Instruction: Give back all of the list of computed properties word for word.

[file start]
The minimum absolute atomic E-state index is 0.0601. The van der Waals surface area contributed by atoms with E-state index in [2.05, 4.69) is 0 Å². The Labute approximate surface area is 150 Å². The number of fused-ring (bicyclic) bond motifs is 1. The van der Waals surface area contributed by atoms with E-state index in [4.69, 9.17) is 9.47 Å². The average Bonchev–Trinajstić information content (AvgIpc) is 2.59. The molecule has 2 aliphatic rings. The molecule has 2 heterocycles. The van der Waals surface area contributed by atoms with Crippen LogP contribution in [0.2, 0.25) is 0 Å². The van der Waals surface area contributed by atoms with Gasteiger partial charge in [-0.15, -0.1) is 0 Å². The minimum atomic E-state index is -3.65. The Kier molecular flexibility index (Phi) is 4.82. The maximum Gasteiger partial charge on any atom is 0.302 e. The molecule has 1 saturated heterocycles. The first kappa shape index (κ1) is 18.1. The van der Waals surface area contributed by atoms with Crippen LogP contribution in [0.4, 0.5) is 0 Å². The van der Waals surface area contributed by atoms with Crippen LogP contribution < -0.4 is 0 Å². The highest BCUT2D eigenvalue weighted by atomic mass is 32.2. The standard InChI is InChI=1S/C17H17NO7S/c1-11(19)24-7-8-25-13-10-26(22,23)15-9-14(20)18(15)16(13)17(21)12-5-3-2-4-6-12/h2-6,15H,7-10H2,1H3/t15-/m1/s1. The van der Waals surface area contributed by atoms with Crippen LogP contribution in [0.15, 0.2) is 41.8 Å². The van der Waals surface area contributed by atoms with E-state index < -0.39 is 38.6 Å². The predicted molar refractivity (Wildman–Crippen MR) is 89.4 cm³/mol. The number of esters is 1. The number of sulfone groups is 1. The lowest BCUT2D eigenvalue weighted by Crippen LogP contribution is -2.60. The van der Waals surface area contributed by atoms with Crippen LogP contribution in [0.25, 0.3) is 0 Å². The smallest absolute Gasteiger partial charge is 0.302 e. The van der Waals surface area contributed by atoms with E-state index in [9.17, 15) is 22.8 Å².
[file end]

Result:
The minimum absolute atomic E-state index is 0.0601. The van der Waals surface area contributed by atoms with E-state index in [2.05, 4.69) is 0 Å². The Labute approximate surface area is 150 Å². The number of fused-ring (bicyclic) bond motifs is 1. The van der Waals surface area contributed by atoms with E-state index in [4.69, 9.17) is 9.47 Å². The average Bonchev–Trinajstić information content (AvgIpc) is 2.59. The molecule has 2 aliphatic rings. The molecule has 2 heterocycles. The van der Waals surface area contributed by atoms with Crippen LogP contribution in [0.2, 0.25) is 0 Å². The van der Waals surface area contributed by atoms with Gasteiger partial charge in [-0.15, -0.1) is 0 Å². The minimum atomic E-state index is -3.65. The Kier molecular flexibility index (Phi) is 4.82. The maximum Gasteiger partial charge on any atom is 0.302 e. The molecule has 1 saturated heterocycles. The first kappa shape index (κ1) is 18.1. The van der Waals surface area contributed by atoms with Crippen LogP contribution in [0.4, 0.5) is 0 Å². The van der Waals surface area contributed by atoms with Crippen LogP contribution < -0.4 is 0 Å². The highest BCUT2D eigenvalue weighted by atomic mass is 32.2. The standard InChI is InChI=1S/C17H17NO7S/c1-11(19)24-7-8-25-13-10-26(22,23)15-9-14(20)18(15)16(13)17(21)12-5-3-2-4-6-12/h2-6,15H,7-10H2,1H3/t15-/m1/s1. The van der Waals surface area contributed by atoms with Crippen LogP contribution in [0.15, 0.2) is 41.8 Å². The van der Waals surface area contributed by atoms with E-state index < -0.39 is 38.6 Å². The predicted molar refractivity (Wildman–Crippen MR) is 89.4 cm³/mol. The number of esters is 1. The number of sulfone groups is 1. The lowest BCUT2D eigenvalue weighted by Crippen LogP contribution is -2.60. The van der Waals surface area contributed by atoms with Crippen LogP contribution in [0.25, 0.3) is 0 Å². The smallest absolute Gasteiger partial charge is 0.302 e. The van der Waals surface area contributed by atoms with E-state index in [9.17, 15) is 22.8 Å².